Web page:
Misawa MCA accelerating change to outpace competitors

  • Published
  • By Staff Sgt. Melanie A. Bulow-Gonterman
  • 35th Fighter Wing Public Affairs

“Our Air Force must accelerate change to control and exploit the air domain to the standard the nation expects and requires from us. If we don’t change – if we fail to adapt – we risk losing the certainty with which we have defended our national interests for decades,” stated Air Force Chief of Staff Gen. Charles Q. Brown, Jr. in the strategic approach document, "Accelerate Change or Lose."

Airmen from the 35th Fighter Wing are doing just that – accelerating and changing tactical operations to become a more responsive and lethal force.

Six 13th Fighter Squadron F-16 Fighting Falcons and a crew of 45 Airmen from various squadrons simulated a mock deployment to an “austere” environment on the south ramp of the flightline. The designated location, which is not regularly used and not optimized for advanced operations, was utilized during a weeklong Agile Combat Employment (ACE) training exercise aimed at enhancing Multi-Capable Airmen’s (MCA) skillset at Misawa Air Base, Japan, 15 through 19 March.

MCA events are a unique opportunity for Airmen to train outside their primary career field and as part of a cross-functional team supporting aircraft recovery, refueling, reloading, and launching operations. By training airmen in these skills, the Air Force can send jets to more locations without having to send additional airmen to generate, sustain, and recover aircraft throughout the Indo-Pacific region.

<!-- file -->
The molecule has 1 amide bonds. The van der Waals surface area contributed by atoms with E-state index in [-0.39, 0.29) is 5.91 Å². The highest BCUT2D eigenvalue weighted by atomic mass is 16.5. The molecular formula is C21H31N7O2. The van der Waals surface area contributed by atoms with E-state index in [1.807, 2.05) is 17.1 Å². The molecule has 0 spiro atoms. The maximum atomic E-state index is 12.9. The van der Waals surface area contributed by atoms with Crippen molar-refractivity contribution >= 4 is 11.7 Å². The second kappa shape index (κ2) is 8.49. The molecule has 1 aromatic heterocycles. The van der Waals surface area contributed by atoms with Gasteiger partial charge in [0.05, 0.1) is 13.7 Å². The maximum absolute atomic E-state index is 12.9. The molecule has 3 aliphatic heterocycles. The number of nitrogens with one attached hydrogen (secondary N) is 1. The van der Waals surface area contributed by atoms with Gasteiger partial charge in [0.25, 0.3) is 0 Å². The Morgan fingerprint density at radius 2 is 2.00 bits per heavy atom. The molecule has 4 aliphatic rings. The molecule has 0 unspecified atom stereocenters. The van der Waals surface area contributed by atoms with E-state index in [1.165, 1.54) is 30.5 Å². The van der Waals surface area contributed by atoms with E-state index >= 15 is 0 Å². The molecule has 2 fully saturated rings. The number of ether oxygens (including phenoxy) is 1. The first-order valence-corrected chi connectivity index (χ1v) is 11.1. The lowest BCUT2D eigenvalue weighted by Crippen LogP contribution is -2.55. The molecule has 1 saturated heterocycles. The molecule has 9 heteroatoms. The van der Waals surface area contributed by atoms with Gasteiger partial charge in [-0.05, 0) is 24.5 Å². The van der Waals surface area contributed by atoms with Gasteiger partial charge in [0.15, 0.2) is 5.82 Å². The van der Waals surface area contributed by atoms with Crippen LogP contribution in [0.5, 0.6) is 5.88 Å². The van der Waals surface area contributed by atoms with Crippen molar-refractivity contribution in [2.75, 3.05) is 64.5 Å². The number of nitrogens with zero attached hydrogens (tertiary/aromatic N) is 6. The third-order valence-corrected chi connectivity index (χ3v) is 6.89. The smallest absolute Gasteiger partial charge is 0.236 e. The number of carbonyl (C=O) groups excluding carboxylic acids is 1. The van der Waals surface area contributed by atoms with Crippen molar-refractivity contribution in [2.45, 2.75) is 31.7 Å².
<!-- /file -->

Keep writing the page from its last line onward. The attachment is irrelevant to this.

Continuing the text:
“The participating MCA are using their newly crafted skills to assist the maintainers (minimally manned on ACE teams) with generating sorties,” said Senior Master Sgt. Jeremy Snowden, the 35th FW inspector general director of ACE development. “The tasks MCA are performing are marshalling, refueling and rearming and squadron aviation resource management.”

In addition to generating sortie, the new cargo deployment function (CDF) process occurred in a more centralized location for the cargo heavy units which allowed for a shorter processing timetable.

This process was first implemented during the Dec. 2020 ACE event. Airmen have since practiced it in the following months with dramatic results.

“During the last several months we have aggressively worked our ACE footprint and with the centralized CDF location, have decreased the CDF process time by more than 60 percent,” Snowden explained.

The ACE concept was originally validated by Pacific Air Forces under the command of Gen. Brown in 2017, and it directly supports U.S. Secretary of Defense Lloyd Austin’s priorities for the Department of Defense.

During a joint press availability in Tokyo, on 16 March, Secretary of Defense Austin said, “Our goal is to make sure that we maintain a competitive edge over China or anyone else that would want to threaten us or our alliance, and that we develop the operational plans and capabilities to be able to deter any aggressor, China or anyone else, that would want to take us or the alliance on.”

Through ACE, the 35th FW maintains that competitive edge over adversaries; and executes their mission – to protect U.S. interests in the Pacific and defend Japan; and deter adversaries through presence, readiness, and ability to project agile combat air power.